KANCHANABURI WAR CEMETERY
|Total identified casualties||6842 Find these records|
|Casualties from||Second World War|
Please be aware that there may be snakes in the Cemetery.
The town of Kanchanaburi is 129 kilometres North-West of Bangkok and is best reached by road, along the National Highway which runs north from the capital. There are bus and train services from Bangkok. Kanchanaburi War Cemetery is situated adjacent to Saeng Chuto Road which is the main road through the town. When approaching from Bangkok, the cemetery is on the left side of the road, towards the far (northern) end of the town. A Commission signpost faces the cemetery on the opposite side of the road.
Kanchanaburi War Cemetery is open at all times. The cemetery and memorial registers are kept in the cemetery service area and must be requested from one of the gardeners. Wheelchair access through the main entrance is impossible due to the design of the entrance feature. Access is possible during normal working hours, 08:00-17:00 Monday to Friday and 08:00-12:00 Saturday, through the service entrance adjacent to the office and base site. For further information regarding wheelchair access, please contact our Enquiries Section on telephone number 01628 507200. Please note we are currently embarked on a project to renovate bronze plaques at Kanchanaburi War Cemetery and Chungkai War Cemetery, Thailand. Visitors may notice different colours and coatings on plaques and this is quite normal as part of the as the renovation process.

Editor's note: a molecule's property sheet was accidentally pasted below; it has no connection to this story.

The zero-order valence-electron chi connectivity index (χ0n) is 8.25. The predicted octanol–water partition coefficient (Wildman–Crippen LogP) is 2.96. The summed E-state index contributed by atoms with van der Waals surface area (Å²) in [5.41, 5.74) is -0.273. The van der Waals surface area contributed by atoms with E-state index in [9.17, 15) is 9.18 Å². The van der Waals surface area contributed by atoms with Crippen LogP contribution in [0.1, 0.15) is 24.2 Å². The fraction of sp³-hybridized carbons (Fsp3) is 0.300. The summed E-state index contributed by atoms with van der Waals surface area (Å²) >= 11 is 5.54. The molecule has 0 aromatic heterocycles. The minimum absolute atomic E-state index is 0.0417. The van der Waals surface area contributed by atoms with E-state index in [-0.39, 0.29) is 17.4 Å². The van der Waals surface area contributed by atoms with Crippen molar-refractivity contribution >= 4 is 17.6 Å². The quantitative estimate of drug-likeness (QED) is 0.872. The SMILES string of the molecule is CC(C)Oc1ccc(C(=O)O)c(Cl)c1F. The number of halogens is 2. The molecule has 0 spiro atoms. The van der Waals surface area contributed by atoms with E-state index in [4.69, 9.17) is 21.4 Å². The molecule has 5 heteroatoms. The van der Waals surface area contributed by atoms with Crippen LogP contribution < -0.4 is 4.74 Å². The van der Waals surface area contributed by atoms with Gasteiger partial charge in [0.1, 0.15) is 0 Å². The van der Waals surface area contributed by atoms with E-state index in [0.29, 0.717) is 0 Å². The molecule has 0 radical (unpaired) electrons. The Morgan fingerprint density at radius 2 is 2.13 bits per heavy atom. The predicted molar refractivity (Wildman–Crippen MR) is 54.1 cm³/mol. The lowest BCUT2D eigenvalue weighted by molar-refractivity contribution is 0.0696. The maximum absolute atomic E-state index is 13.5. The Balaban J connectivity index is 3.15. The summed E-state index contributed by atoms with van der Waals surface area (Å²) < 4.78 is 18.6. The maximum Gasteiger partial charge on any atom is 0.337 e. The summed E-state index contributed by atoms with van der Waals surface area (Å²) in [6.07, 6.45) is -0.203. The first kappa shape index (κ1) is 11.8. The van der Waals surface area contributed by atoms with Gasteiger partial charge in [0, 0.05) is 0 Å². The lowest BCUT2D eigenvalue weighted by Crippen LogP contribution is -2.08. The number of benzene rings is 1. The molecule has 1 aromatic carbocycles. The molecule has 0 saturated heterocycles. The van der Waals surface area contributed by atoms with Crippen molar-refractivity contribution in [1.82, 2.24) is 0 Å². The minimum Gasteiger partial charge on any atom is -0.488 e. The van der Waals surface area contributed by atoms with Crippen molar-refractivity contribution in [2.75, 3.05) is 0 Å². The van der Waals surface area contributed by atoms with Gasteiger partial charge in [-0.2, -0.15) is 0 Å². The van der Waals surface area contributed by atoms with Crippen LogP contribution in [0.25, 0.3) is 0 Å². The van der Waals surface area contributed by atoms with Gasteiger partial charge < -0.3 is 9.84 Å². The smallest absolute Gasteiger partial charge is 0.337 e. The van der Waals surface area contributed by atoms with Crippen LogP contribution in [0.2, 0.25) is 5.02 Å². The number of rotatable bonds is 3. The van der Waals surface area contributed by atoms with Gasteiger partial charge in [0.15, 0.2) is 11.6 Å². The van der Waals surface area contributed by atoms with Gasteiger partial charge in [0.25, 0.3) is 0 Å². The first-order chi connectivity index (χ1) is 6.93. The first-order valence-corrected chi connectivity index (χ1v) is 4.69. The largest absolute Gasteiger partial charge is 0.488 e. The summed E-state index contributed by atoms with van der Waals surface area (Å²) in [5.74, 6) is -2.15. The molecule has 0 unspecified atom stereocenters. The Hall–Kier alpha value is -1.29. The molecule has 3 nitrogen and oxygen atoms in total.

The notorious Burma-Siam railway, built by Commonwealth, Dutch and American prisoners of war, was a Japanese project driven by the need for improved communications to support the large Japanese army in Burma. During its construction, approximately 13,000 prisoners of war died and were buried along the railway. An estimated 80,000 to 100,000 civilians also died in the course of the project, chiefly forced labour brought from Malaya and the Dutch East Indies, or conscripted in Siam (Thailand) and Burma (Myanmar). Two labour forces, one based in Siam and the other in Burma worked from opposite ends of the line towards the centre. The Japanese aimed at completing the railway in 14 months and work began in June 1942. The two sections of the line finally met near Konkoita towards the end of October 1943 and the completed line, 424 kilometres long, was operational by December 1943. The graves of those who died during the construction and maintenance of the Burma-Siam railway (except for the Americans, whose remains were repatriated) were transferred from camp burial grounds and isolated sites along the railway into three cemeteries at Chungkai and Kanchanaburi in Thailand and Thanbyuzayat in Myanmar. KANCHANABURI WAR CEMETERY is only a short distance from the site of the former 'Kanburi', the prisoner of war base camp through which most of the prisoners passed on their way to other camps. It was created by the Army Graves Service who transferred to it all graves along the southern section of railway, from Bangkok to Nieke. Some 300 men who died (most from a Cholera epidemic in May/June 1943) at Nieke camp were cremated and their ashes now lie in two graves in the cemetery. The names of these men are inscribed on panels in the shelter pavilion. There are now 5,085 Commonwealth casualties of the Second World War buried or commemorated in this cemetery. There are also 1,896 Dutch war graves and 1 non-war grave. Within the entrance building to the cemetery will be found the KANCHANABURI MEMORIAL, recording the names of 11 men of the army of undivided India buried in Muslim cemeteries in Thailand, where their graves could not be maintained. The cemetery was designed by Colin St Clair Oakes.